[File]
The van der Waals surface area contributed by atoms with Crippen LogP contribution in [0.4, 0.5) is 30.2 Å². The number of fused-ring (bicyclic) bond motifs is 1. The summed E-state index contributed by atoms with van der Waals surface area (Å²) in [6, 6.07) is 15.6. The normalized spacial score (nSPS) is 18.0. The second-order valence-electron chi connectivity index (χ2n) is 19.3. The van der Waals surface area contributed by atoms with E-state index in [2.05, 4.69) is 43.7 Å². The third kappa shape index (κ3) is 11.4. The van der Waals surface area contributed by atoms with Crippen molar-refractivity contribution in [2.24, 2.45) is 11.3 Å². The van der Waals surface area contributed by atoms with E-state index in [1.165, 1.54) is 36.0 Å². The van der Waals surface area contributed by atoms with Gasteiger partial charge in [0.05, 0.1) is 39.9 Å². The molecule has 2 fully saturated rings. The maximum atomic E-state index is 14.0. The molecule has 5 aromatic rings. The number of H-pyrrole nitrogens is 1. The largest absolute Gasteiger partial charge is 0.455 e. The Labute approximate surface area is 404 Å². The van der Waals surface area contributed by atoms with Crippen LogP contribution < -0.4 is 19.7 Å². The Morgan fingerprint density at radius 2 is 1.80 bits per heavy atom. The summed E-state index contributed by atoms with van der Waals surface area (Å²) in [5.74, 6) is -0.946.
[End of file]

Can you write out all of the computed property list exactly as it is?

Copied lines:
The van der Waals surface area contributed by atoms with Crippen LogP contribution in [0.4, 0.5) is 30.2 Å². The number of fused-ring (bicyclic) bond motifs is 1. The summed E-state index contributed by atoms with van der Waals surface area (Å²) in [6, 6.07) is 15.6. The normalized spacial score (nSPS) is 18.0. The second-order valence-electron chi connectivity index (χ2n) is 19.3. The van der Waals surface area contributed by atoms with E-state index in [2.05, 4.69) is 43.7 Å². The third kappa shape index (κ3) is 11.4. The van der Waals surface area contributed by atoms with Crippen molar-refractivity contribution in [2.24, 2.45) is 11.3 Å². The van der Waals surface area contributed by atoms with E-state index in [1.165, 1.54) is 36.0 Å². The van der Waals surface area contributed by atoms with Gasteiger partial charge in [0.05, 0.1) is 39.9 Å². The molecule has 2 fully saturated rings. The maximum atomic E-state index is 14.0. The molecule has 5 aromatic rings. The number of H-pyrrole nitrogens is 1. The largest absolute Gasteiger partial charge is 0.455 e. The Labute approximate surface area is 404 Å². The van der Waals surface area contributed by atoms with Crippen LogP contribution < -0.4 is 19.7 Å². The Morgan fingerprint density at radius 2 is 1.80 bits per heavy atom. The summed E-state index contributed by atoms with van der Waals surface area (Å²) in [5.74, 6) is -0.946.